BY Will Cook

How did you procrastinate over your mid-semester break? For these four Kentucky kids, youthful apathy results in an elaborate scheme to thwart the Transylvania University library of a rare collection of naturalist early 19th Century books.

An engrossing fusion of piece-to-camera documentary and drama that evolves from a coming-of-age muse into a more intense heist film, American Animals is Australian-based director Bart Layton’s second attempt at a such a genre-hoping creation. Following 2012’s must-watch The Imposter, American Animals relies moreso on the performances of professional actors than real-life talent to engage.

Wallowing in the presented monotony of 2003, Art’s student Spencer (Barry Keoghan) is intelligent and disenfranchised with the meaning of life. Warren (Evan Peters) is on an athletic development scholarship, drinking A LOT and bored. Seemingly empowered by their joint, yet individual, search for meaning, the boys devise a plan to make them millions. The mission: steal The Birds of America and other rare manuscripts from beneath the nose of stereotypical glass-wearing, aged and plump librarian Betty Jean Gooch (Ann Dowd).

Returning from a research venture to Amsterdam, the pair realise that a robbery with many hands will make light work. They enlist the help of the buff Chas (Blake Jenner), and the bookish Eric (Jared Abrahamson). Bubbling away, for too long, as a jovial teen-romp, American Animals quickly thrust into a sweat-inducing thriller once the heist begins.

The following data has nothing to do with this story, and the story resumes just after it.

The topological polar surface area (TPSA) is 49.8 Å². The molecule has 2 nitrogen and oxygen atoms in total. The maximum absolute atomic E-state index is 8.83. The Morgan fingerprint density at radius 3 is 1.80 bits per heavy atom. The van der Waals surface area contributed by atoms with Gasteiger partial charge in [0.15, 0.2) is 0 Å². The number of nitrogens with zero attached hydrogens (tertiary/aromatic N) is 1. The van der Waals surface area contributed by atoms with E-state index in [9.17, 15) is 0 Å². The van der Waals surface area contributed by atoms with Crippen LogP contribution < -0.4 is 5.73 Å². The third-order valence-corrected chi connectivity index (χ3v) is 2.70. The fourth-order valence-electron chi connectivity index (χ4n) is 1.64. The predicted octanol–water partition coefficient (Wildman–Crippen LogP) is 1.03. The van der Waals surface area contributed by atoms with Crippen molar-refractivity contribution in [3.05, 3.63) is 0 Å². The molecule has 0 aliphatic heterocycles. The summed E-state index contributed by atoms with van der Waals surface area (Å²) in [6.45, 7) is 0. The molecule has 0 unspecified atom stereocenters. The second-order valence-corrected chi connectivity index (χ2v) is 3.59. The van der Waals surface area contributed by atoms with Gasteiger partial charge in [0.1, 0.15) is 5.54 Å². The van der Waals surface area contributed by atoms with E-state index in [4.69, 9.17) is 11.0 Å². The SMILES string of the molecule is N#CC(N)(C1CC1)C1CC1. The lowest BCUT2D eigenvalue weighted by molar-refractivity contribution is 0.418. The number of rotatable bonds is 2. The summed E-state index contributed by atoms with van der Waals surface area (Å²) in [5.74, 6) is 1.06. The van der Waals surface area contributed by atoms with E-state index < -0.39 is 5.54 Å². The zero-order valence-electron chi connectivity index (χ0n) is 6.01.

Told through conflicting perspectives of the real-life heisters, American Animals is a subtly thought-provoking drama. Completed with re-winds of scenes to suit different retellings, Layton attempts to bestow a mood of eerie question over the truth and the boys’ friendship. Melding the two structures of documentary and drama as one is an awkward landing. However, as characters and heist plans develop, so too does the formidability of the narr tional mode. Editing real-life people into dramtised scenes of action highlights American Animals determination to flex it nuance.  

In espousing to be conceptual innovative, American Animals neglects a precise pace. Layton bustles through imperative moments of character development, albeit only to reach stilted scenes between the four leads. An awkward case of when the American Horror Story, Glee, indie-film and sci-fi series actors walk onto a film set, ensemble moments appear to be taken from a first table read. Released at the esteemed Sundance Festival in January, the performances degree in quality is bemusing.

While lead Barry Keoghan is intended as relatable, he comes across as dreary as the intentionally drab Kentucky setting. Instead, it is Evan Peters as the erratic, self-described brains behind the book heist, Warren who rightfully consumes the spotlight. Fans of The Handmaid’s Tale will marvel at Aunt Lydia, Anne Dowd’s prowess at negating her harsh preconception.

Rightfully too minimal a university yarn to warrant a feature documentary, American Animals aims to archive an interesting story with originality. While Layton’s creative intention is commendable and delivered with technical prowess, the performances and structure leave the film sitting firmly in the Credit band.

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